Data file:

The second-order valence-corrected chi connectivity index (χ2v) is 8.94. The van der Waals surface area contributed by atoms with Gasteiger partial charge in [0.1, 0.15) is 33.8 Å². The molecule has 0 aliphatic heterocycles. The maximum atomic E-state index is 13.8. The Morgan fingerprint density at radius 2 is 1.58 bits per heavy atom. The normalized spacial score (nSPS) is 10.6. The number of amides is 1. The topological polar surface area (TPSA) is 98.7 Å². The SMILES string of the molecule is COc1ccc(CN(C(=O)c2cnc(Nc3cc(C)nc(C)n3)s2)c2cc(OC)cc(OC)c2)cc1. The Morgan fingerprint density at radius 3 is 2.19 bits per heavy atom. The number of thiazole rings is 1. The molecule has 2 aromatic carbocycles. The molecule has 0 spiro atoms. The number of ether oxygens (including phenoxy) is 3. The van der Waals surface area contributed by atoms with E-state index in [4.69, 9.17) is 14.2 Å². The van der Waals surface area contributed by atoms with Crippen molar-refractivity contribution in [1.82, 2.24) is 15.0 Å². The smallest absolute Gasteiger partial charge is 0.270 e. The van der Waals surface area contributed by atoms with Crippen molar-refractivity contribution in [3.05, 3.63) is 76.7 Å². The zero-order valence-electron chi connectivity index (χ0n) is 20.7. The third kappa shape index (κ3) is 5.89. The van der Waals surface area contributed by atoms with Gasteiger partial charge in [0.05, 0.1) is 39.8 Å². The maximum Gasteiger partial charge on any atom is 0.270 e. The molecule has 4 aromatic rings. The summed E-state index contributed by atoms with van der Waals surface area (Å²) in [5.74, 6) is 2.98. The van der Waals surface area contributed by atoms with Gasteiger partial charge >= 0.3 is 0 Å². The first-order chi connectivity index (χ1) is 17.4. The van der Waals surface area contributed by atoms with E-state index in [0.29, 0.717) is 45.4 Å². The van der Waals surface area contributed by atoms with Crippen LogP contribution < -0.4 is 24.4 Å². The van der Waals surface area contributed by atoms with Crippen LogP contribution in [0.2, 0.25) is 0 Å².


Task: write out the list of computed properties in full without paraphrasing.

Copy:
The second-order valence-corrected chi connectivity index (χ2v) is 8.94. The van der Waals surface area contributed by atoms with Gasteiger partial charge in [0.1, 0.15) is 33.8 Å². The molecule has 0 aliphatic heterocycles. The maximum atomic E-state index is 13.8. The Morgan fingerprint density at radius 2 is 1.58 bits per heavy atom. The normalized spacial score (nSPS) is 10.6. The number of amides is 1. The topological polar surface area (TPSA) is 98.7 Å². The SMILES string of the molecule is COc1ccc(CN(C(=O)c2cnc(Nc3cc(C)nc(C)n3)s2)c2cc(OC)cc(OC)c2)cc1. The Morgan fingerprint density at radius 3 is 2.19 bits per heavy atom. The number of thiazole rings is 1. The molecule has 2 aromatic carbocycles. The molecule has 0 spiro atoms. The number of ether oxygens (including phenoxy) is 3. The van der Waals surface area contributed by atoms with E-state index in [4.69, 9.17) is 14.2 Å². The van der Waals surface area contributed by atoms with Crippen molar-refractivity contribution in [1.82, 2.24) is 15.0 Å². The smallest absolute Gasteiger partial charge is 0.270 e. The van der Waals surface area contributed by atoms with Crippen molar-refractivity contribution in [3.05, 3.63) is 76.7 Å². The zero-order valence-electron chi connectivity index (χ0n) is 20.7. The third kappa shape index (κ3) is 5.89. The van der Waals surface area contributed by atoms with Gasteiger partial charge in [0.05, 0.1) is 39.8 Å². The maximum Gasteiger partial charge on any atom is 0.270 e. The molecule has 4 aromatic rings. The summed E-state index contributed by atoms with van der Waals surface area (Å²) in [5.74, 6) is 2.98. The van der Waals surface area contributed by atoms with Gasteiger partial charge >= 0.3 is 0 Å². The first-order chi connectivity index (χ1) is 17.4. The van der Waals surface area contributed by atoms with E-state index in [0.29, 0.717) is 45.4 Å². The van der Waals surface area contributed by atoms with Crippen LogP contribution < -0.4 is 24.4 Å². The van der Waals surface area contributed by atoms with Crippen LogP contribution in [0.2, 0.25) is 0 Å².